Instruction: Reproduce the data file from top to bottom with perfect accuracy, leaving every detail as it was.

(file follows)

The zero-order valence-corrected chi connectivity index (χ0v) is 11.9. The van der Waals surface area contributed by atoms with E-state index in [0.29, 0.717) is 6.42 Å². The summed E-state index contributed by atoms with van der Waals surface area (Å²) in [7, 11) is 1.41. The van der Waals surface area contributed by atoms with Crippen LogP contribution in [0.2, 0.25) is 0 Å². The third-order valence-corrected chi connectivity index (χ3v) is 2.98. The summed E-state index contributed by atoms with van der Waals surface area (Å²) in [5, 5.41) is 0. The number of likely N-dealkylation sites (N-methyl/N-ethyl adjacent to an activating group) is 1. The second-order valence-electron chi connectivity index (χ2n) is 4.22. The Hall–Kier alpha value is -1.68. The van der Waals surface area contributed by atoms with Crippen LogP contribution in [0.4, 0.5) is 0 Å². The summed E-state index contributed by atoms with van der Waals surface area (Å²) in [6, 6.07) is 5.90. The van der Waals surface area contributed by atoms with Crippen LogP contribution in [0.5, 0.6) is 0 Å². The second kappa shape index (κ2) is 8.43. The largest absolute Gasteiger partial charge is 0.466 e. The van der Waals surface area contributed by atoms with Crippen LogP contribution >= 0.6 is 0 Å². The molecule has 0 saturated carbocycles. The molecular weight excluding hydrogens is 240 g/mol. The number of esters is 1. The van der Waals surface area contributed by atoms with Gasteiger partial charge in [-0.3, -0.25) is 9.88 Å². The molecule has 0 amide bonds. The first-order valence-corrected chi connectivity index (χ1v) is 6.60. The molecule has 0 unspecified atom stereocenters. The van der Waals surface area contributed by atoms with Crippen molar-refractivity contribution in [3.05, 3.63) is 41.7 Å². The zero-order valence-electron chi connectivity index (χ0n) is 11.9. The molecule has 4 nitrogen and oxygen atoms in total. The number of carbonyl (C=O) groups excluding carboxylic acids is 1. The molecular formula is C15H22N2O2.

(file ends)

The zero-order valence-corrected chi connectivity index (χ0v) is 11.9. The van der Waals surface area contributed by atoms with E-state index in [0.29, 0.717) is 6.42 Å². The summed E-state index contributed by atoms with van der Waals surface area (Å²) in [7, 11) is 1.41. The van der Waals surface area contributed by atoms with Crippen LogP contribution in [0.2, 0.25) is 0 Å². The third-order valence-corrected chi connectivity index (χ3v) is 2.98. The summed E-state index contributed by atoms with van der Waals surface area (Å²) in [5, 5.41) is 0. The number of likely N-dealkylation sites (N-methyl/N-ethyl adjacent to an activating group) is 1. The second-order valence-electron chi connectivity index (χ2n) is 4.22. The Hall–Kier alpha value is -1.68. The van der Waals surface area contributed by atoms with Crippen LogP contribution in [0.4, 0.5) is 0 Å². The summed E-state index contributed by atoms with van der Waals surface area (Å²) in [6, 6.07) is 5.90. The van der Waals surface area contributed by atoms with Crippen LogP contribution in [0.5, 0.6) is 0 Å². The second kappa shape index (κ2) is 8.43. The largest absolute Gasteiger partial charge is 0.466 e. The van der Waals surface area contributed by atoms with Crippen LogP contribution >= 0.6 is 0 Å². The molecule has 0 saturated carbocycles. The molecular weight excluding hydrogens is 240 g/mol. The number of esters is 1. The van der Waals surface area contributed by atoms with Gasteiger partial charge in [-0.3, -0.25) is 9.88 Å². The molecule has 0 amide bonds. The first-order valence-corrected chi connectivity index (χ1v) is 6.60. The molecule has 0 unspecified atom stereocenters. The van der Waals surface area contributed by atoms with Crippen molar-refractivity contribution in [3.05, 3.63) is 41.7 Å². The zero-order valence-electron chi connectivity index (χ0n) is 11.9. The molecule has 4 nitrogen and oxygen atoms in total. The number of carbonyl (C=O) groups excluding carboxylic acids is 1. The molecular formula is C15H22N2O2.